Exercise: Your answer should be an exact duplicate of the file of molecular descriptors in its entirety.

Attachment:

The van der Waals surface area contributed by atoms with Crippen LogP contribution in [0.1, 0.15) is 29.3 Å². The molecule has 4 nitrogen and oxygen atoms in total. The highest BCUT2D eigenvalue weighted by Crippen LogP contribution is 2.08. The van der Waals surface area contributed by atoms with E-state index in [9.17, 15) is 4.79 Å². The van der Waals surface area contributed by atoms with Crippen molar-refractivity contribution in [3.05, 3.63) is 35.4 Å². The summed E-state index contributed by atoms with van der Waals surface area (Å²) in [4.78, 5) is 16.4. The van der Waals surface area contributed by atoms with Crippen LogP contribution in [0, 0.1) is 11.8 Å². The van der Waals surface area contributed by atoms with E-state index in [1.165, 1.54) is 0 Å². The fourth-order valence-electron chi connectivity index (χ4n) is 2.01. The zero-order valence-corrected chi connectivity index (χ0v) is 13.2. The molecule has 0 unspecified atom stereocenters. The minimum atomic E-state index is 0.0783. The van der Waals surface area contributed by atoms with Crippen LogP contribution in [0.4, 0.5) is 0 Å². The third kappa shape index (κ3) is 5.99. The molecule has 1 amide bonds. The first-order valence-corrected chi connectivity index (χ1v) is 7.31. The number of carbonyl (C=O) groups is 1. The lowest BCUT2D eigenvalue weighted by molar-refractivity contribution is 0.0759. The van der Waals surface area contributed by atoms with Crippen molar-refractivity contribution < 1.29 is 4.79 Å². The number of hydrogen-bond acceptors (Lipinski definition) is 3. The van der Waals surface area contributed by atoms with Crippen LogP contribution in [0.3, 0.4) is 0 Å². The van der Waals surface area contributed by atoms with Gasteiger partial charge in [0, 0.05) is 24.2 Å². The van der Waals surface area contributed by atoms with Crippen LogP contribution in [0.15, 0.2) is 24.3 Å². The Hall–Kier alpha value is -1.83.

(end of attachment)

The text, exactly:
The van der Waals surface area contributed by atoms with Crippen LogP contribution in [0.1, 0.15) is 29.3 Å². The molecule has 4 nitrogen and oxygen atoms in total. The highest BCUT2D eigenvalue weighted by Crippen LogP contribution is 2.08. The van der Waals surface area contributed by atoms with E-state index in [9.17, 15) is 4.79 Å². The van der Waals surface area contributed by atoms with Crippen molar-refractivity contribution in [3.05, 3.63) is 35.4 Å². The summed E-state index contributed by atoms with van der Waals surface area (Å²) in [4.78, 5) is 16.4. The van der Waals surface area contributed by atoms with Crippen LogP contribution in [0, 0.1) is 11.8 Å². The van der Waals surface area contributed by atoms with E-state index in [1.165, 1.54) is 0 Å². The fourth-order valence-electron chi connectivity index (χ4n) is 2.01. The zero-order valence-corrected chi connectivity index (χ0v) is 13.2. The molecule has 0 unspecified atom stereocenters. The minimum atomic E-state index is 0.0783. The van der Waals surface area contributed by atoms with Crippen LogP contribution in [0.4, 0.5) is 0 Å². The third kappa shape index (κ3) is 5.99. The molecule has 1 amide bonds. The first-order valence-corrected chi connectivity index (χ1v) is 7.31. The number of carbonyl (C=O) groups is 1. The lowest BCUT2D eigenvalue weighted by molar-refractivity contribution is 0.0759. The van der Waals surface area contributed by atoms with Crippen molar-refractivity contribution < 1.29 is 4.79 Å². The number of hydrogen-bond acceptors (Lipinski definition) is 3. The van der Waals surface area contributed by atoms with Crippen LogP contribution in [0.3, 0.4) is 0 Å². The van der Waals surface area contributed by atoms with Gasteiger partial charge in [0, 0.05) is 24.2 Å². The van der Waals surface area contributed by atoms with Crippen LogP contribution in [0.15, 0.2) is 24.3 Å². The Hall–Kier alpha value is -1.83.